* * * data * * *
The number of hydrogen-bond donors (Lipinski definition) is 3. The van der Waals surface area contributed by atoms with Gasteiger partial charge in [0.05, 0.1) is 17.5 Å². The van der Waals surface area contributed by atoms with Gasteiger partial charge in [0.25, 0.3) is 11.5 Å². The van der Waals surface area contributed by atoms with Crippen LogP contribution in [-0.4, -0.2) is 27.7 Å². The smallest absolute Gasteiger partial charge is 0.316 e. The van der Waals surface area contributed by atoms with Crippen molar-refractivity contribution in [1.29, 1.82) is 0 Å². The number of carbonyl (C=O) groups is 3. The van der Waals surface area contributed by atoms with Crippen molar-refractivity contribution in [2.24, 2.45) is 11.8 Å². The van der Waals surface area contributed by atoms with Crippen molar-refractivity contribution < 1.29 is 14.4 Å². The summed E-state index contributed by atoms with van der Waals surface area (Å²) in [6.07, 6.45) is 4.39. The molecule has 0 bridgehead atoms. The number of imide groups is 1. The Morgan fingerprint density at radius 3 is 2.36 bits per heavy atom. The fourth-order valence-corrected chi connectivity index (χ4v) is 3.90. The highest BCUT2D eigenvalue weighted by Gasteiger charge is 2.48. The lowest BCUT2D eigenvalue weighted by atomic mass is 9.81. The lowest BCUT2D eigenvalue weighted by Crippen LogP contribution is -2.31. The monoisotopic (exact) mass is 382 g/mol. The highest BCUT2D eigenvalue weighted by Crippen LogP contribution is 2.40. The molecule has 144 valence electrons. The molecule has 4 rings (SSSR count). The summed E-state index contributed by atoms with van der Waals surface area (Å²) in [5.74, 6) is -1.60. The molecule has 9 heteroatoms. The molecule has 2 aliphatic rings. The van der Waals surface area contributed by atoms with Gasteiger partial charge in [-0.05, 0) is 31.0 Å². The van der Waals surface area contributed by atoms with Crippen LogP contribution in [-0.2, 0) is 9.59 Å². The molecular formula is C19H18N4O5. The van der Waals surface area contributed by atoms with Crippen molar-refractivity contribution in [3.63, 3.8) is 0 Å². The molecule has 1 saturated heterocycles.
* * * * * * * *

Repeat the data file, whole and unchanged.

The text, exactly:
The number of hydrogen-bond donors (Lipinski definition) is 3. The van der Waals surface area contributed by atoms with Gasteiger partial charge in [0.05, 0.1) is 17.5 Å². The van der Waals surface area contributed by atoms with Gasteiger partial charge in [0.25, 0.3) is 11.5 Å². The van der Waals surface area contributed by atoms with Crippen LogP contribution in [-0.4, -0.2) is 27.7 Å². The smallest absolute Gasteiger partial charge is 0.316 e. The van der Waals surface area contributed by atoms with Crippen molar-refractivity contribution in [1.29, 1.82) is 0 Å². The number of carbonyl (C=O) groups is 3. The van der Waals surface area contributed by atoms with Crippen molar-refractivity contribution in [2.24, 2.45) is 11.8 Å². The van der Waals surface area contributed by atoms with Crippen molar-refractivity contribution < 1.29 is 14.4 Å². The summed E-state index contributed by atoms with van der Waals surface area (Å²) in [6.07, 6.45) is 4.39. The molecule has 0 bridgehead atoms. The number of imide groups is 1. The Morgan fingerprint density at radius 3 is 2.36 bits per heavy atom. The fourth-order valence-corrected chi connectivity index (χ4v) is 3.90. The highest BCUT2D eigenvalue weighted by Gasteiger charge is 2.48. The lowest BCUT2D eigenvalue weighted by atomic mass is 9.81. The lowest BCUT2D eigenvalue weighted by Crippen LogP contribution is -2.31. The monoisotopic (exact) mass is 382 g/mol. The highest BCUT2D eigenvalue weighted by Crippen LogP contribution is 2.40. The molecule has 144 valence electrons. The molecule has 4 rings (SSSR count). The summed E-state index contributed by atoms with van der Waals surface area (Å²) in [5.74, 6) is -1.60. The molecule has 9 heteroatoms. The molecule has 2 aliphatic rings. The van der Waals surface area contributed by atoms with Gasteiger partial charge in [-0.05, 0) is 31.0 Å². The van der Waals surface area contributed by atoms with Crippen LogP contribution in [-0.2, 0) is 9.59 Å². The molecular formula is C19H18N4O5. The van der Waals surface area contributed by atoms with Crippen molar-refractivity contribution in [3.63, 3.8) is 0 Å². The molecule has 1 saturated heterocycles.